As noted last month when we ran through various key dates for the offseason, tonight marks the deadline for teams to protect players from the 2020 Rule 5 Draft. Clubs wishing to protect Rule 5-eligible players must add them to their 40-man rosters by 6pm ET tonight or else risk losing them to another team during next month’s draft, which takes place on Dec. 10.
Eligibility is dependent on a player’s age and the timing of his entry to the professional ranks. A player that signed at 18 years of age or younger and has five seasons of pro ball is Rule 5 eligible if he is not added to the 40-man roster in advance of the deadline. Players that signed at 19 or older and have four seasons of professional experience are also eligible to be selected if they’re not added to the 40-man roster tomorrow. (In other words, college draftees out of the 2017 class, high school draftees out of the 2016 class and most international amateurs signed in the 2016-17 international period are eligible this year if not protected.)
Players who meet those criteria but are not added to the 40-man roster by tonight’s deadline will be eligible to be conditionally drafted to another club at next month’s event. The new team will have to take said player and not only place him directly on its 40-man roster but also carry him on the Major League roster throughout the 2021 season. Rule 5 draftees must remain on the Major League roster for the entire season in order to be retained by their new club. They can be placed on the Major League injured list, of course, but a player must spend at least 90 total days on the active roster in order to shed his Rule 5 designation. Should he not spend 90 days on the active roster, his Rule 5 designation would roll over into the 2022 season and remain in place until his 90th (cumulative) day on a big league roster.
As those who’ve followed prior offseasons surely recall, tonight’s looming deadline will prompt plenty of action over the course of the day. Expect a handful of trades and waiver claims as well as a slew of DFAs today as teams look to create 40-man roster space to protect Rule 5-eligible prospects. Trades made in the runup to this deadline may not look like blockbusters at the time, but one need only look back three years to see that trades on this day can have enormous ramifications; on this day in 2017, the Astros traded a yet-to-debut outfielder named Ramon Laureano to the A’s for minor league righty Brandon Bailey (who was not Rule 5-eligible and thus did not need to be protected).
As you might imagine, it’s easier to account for protection of prospects for teams with extra 40-man roster space, but it’s not as simple as having an opening. That club also must be able to carry a player in that spot throughout the winter and into the season. Adding a player that wouldn’t have been selected (or wouldn’t have lasted on an active roster) therefore has its own risk: if you end up needing the space, you might have to expose such a player to outright waivers in the middle of the season.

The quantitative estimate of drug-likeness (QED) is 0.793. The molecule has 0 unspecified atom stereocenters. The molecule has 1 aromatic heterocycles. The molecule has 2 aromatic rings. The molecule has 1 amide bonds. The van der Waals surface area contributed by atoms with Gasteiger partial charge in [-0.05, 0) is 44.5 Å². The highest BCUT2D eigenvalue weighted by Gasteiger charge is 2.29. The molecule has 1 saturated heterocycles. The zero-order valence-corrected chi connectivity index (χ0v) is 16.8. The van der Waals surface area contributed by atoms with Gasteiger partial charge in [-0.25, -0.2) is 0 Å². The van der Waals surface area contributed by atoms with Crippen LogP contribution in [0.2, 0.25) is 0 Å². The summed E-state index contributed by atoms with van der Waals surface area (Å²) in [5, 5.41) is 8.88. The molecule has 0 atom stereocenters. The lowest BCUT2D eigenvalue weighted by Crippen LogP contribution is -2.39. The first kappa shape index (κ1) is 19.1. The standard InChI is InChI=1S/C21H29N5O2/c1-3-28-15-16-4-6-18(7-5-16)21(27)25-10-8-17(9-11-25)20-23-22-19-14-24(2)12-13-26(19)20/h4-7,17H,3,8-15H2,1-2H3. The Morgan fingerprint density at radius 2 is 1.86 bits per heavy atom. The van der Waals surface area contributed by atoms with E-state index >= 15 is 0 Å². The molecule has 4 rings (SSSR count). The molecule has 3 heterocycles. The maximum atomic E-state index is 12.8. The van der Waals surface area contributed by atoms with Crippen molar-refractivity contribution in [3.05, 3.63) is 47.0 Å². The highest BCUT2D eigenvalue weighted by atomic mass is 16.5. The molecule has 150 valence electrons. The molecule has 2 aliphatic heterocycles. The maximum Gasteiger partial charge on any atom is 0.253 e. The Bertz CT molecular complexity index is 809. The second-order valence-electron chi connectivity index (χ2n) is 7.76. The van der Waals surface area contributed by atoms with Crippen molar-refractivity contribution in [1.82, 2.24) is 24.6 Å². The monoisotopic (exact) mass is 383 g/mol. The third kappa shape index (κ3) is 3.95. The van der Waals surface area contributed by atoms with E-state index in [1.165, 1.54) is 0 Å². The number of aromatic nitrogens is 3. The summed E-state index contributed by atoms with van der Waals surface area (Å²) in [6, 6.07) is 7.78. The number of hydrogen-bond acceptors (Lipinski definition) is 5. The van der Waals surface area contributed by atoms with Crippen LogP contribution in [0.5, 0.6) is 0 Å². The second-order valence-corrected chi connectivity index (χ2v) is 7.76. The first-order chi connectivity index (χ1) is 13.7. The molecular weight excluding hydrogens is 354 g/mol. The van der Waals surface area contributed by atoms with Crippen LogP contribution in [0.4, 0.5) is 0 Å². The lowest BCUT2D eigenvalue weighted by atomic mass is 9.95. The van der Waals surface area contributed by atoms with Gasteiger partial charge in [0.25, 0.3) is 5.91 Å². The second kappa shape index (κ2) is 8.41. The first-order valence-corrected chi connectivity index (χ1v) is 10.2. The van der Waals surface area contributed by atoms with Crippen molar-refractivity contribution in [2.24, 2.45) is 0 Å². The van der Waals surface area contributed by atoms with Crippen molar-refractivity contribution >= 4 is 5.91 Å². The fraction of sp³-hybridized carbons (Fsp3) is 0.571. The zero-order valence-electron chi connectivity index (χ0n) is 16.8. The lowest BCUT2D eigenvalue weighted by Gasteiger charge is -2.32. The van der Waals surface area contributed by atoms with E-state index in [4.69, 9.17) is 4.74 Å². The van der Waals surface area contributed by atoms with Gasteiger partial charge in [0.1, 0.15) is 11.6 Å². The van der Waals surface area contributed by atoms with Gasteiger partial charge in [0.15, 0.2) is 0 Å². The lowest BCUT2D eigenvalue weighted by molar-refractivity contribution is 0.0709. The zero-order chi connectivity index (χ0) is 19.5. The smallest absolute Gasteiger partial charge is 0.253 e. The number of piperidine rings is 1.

Jonathan Mayo of MLB.com has a breakdown of the Rule 5-eligible players from each team’s Top 30 prospects who’ll need to be added by tonight’s deadline or else exposed to the Rule 5 Draft. Seven of MLB.com’s Top 100 prospects, headlined by Astros righty Forrest Whitley, need to be protected this year. Those seven will assuredly be protected, but not every player within a club’s top 30 rankings will be added to a 40-man roster today.
Not long ago, we’d already have seen a slew of 40-man additions and probably some minor transactions in the week leading up to this deadline as teams prepared. Today’s brand of general manager/president of baseball operations, however, seems wholly intent on waiting right up until every deadline to make final decisions — be it the trade deadline, Rule 5 protection deadline, non-tender deadline, etc. The Cardinals have made a pair of 40-man adds this week — catcher Ivan Herrera and righty Angel Rondon — but it’s been silence from the league’s other 29 teams.
This year’s Covid-19 pandemic, of course, only further obscures the already difficult task of determining which minor leaguers run the risk of being selected by another organization. Most clubs didn’t get to see the bulk of their prospects in a competitive setting in 2020. Even more difficult was their lack of looks at minor leaguers in other organizations. These decisions are never easy for any team, but the challenges of the 2020 make this year’s slate of roster protection transactions all the more complicated.
Here’s a look at how many 40-man roster openings each club has to work with at the moment, although it’s important to recognize that these totals will change within hours of this writing due to the aforementioned avalanche of transactions that looms:
Blue Jays: 5
Red Sox: 4
White Sox: 4